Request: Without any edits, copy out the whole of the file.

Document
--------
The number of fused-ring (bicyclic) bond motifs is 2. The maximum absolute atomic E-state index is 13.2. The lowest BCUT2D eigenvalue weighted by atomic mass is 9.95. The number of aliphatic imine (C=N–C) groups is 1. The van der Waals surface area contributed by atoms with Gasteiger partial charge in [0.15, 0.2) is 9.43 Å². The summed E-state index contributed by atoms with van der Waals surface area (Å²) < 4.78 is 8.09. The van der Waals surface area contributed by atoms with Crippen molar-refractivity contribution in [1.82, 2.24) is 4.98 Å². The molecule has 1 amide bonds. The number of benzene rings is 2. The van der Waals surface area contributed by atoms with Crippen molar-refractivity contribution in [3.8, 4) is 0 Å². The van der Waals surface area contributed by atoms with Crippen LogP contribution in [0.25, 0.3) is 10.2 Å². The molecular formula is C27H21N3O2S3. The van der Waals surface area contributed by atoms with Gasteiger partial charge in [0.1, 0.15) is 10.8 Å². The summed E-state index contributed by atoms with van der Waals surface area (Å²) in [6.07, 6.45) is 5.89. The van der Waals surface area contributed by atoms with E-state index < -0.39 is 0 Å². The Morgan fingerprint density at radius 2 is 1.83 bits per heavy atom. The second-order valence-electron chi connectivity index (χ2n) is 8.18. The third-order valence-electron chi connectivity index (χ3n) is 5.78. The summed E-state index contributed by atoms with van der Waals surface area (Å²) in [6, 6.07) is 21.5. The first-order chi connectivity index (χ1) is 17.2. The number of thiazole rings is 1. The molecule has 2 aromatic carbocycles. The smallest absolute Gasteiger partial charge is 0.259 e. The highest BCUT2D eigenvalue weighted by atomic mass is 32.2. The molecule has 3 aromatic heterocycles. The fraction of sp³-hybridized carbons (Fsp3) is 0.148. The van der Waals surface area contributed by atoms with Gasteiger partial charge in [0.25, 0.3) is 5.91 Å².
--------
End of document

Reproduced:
The number of fused-ring (bicyclic) bond motifs is 2. The maximum absolute atomic E-state index is 13.2. The lowest BCUT2D eigenvalue weighted by atomic mass is 9.95. The number of aliphatic imine (C=N–C) groups is 1. The van der Waals surface area contributed by atoms with Gasteiger partial charge in [0.15, 0.2) is 9.43 Å². The summed E-state index contributed by atoms with van der Waals surface area (Å²) < 4.78 is 8.09. The van der Waals surface area contributed by atoms with Crippen molar-refractivity contribution in [1.82, 2.24) is 4.98 Å². The molecule has 1 amide bonds. The number of benzene rings is 2. The van der Waals surface area contributed by atoms with Crippen molar-refractivity contribution in [3.8, 4) is 0 Å². The van der Waals surface area contributed by atoms with Crippen LogP contribution in [0.25, 0.3) is 10.2 Å². The molecular formula is C27H21N3O2S3. The van der Waals surface area contributed by atoms with Gasteiger partial charge in [0.1, 0.15) is 10.8 Å². The summed E-state index contributed by atoms with van der Waals surface area (Å²) in [6.07, 6.45) is 5.89. The van der Waals surface area contributed by atoms with E-state index < -0.39 is 0 Å². The Morgan fingerprint density at radius 2 is 1.83 bits per heavy atom. The second-order valence-electron chi connectivity index (χ2n) is 8.18. The third-order valence-electron chi connectivity index (χ3n) is 5.78. The summed E-state index contributed by atoms with van der Waals surface area (Å²) in [6, 6.07) is 21.5. The first-order chi connectivity index (χ1) is 17.2. The number of thiazole rings is 1. The molecule has 2 aromatic carbocycles. The smallest absolute Gasteiger partial charge is 0.259 e. The highest BCUT2D eigenvalue weighted by atomic mass is 32.2. The molecule has 3 aromatic heterocycles. The fraction of sp³-hybridized carbons (Fsp3) is 0.148. The van der Waals surface area contributed by atoms with Gasteiger partial charge in [0.25, 0.3) is 5.91 Å².